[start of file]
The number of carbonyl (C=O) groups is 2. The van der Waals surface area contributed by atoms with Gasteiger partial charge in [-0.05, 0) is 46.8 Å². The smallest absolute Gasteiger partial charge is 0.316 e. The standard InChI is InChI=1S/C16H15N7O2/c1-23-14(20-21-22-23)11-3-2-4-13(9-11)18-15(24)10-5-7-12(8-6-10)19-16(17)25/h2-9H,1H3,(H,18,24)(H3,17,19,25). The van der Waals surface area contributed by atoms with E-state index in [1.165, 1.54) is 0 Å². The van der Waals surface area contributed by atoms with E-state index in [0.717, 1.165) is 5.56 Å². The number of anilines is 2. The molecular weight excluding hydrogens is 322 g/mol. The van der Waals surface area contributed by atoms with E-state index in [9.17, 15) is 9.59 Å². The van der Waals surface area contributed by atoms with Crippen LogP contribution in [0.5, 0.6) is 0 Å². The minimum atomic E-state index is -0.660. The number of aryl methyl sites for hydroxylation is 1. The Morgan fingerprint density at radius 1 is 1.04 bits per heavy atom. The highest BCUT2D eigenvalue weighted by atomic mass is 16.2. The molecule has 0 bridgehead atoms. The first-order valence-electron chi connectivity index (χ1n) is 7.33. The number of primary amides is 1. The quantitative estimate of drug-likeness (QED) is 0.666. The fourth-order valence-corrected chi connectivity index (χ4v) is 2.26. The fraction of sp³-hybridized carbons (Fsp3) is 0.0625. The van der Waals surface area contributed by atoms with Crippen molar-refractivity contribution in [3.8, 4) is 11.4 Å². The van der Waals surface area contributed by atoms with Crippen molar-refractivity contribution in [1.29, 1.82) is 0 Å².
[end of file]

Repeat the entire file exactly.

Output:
The number of carbonyl (C=O) groups is 2. The van der Waals surface area contributed by atoms with Gasteiger partial charge in [-0.05, 0) is 46.8 Å². The smallest absolute Gasteiger partial charge is 0.316 e. The standard InChI is InChI=1S/C16H15N7O2/c1-23-14(20-21-22-23)11-3-2-4-13(9-11)18-15(24)10-5-7-12(8-6-10)19-16(17)25/h2-9H,1H3,(H,18,24)(H3,17,19,25). The van der Waals surface area contributed by atoms with E-state index in [1.165, 1.54) is 0 Å². The van der Waals surface area contributed by atoms with E-state index in [0.717, 1.165) is 5.56 Å². The number of anilines is 2. The molecular weight excluding hydrogens is 322 g/mol. The van der Waals surface area contributed by atoms with E-state index in [9.17, 15) is 9.59 Å². The van der Waals surface area contributed by atoms with Crippen LogP contribution in [0.5, 0.6) is 0 Å². The minimum atomic E-state index is -0.660. The number of aryl methyl sites for hydroxylation is 1. The Morgan fingerprint density at radius 1 is 1.04 bits per heavy atom. The highest BCUT2D eigenvalue weighted by atomic mass is 16.2. The molecule has 0 bridgehead atoms. The first-order valence-electron chi connectivity index (χ1n) is 7.33. The number of primary amides is 1. The quantitative estimate of drug-likeness (QED) is 0.666. The fourth-order valence-corrected chi connectivity index (χ4v) is 2.26. The fraction of sp³-hybridized carbons (Fsp3) is 0.0625. The van der Waals surface area contributed by atoms with Crippen molar-refractivity contribution in [3.8, 4) is 11.4 Å². The van der Waals surface area contributed by atoms with Crippen molar-refractivity contribution in [1.29, 1.82) is 0 Å².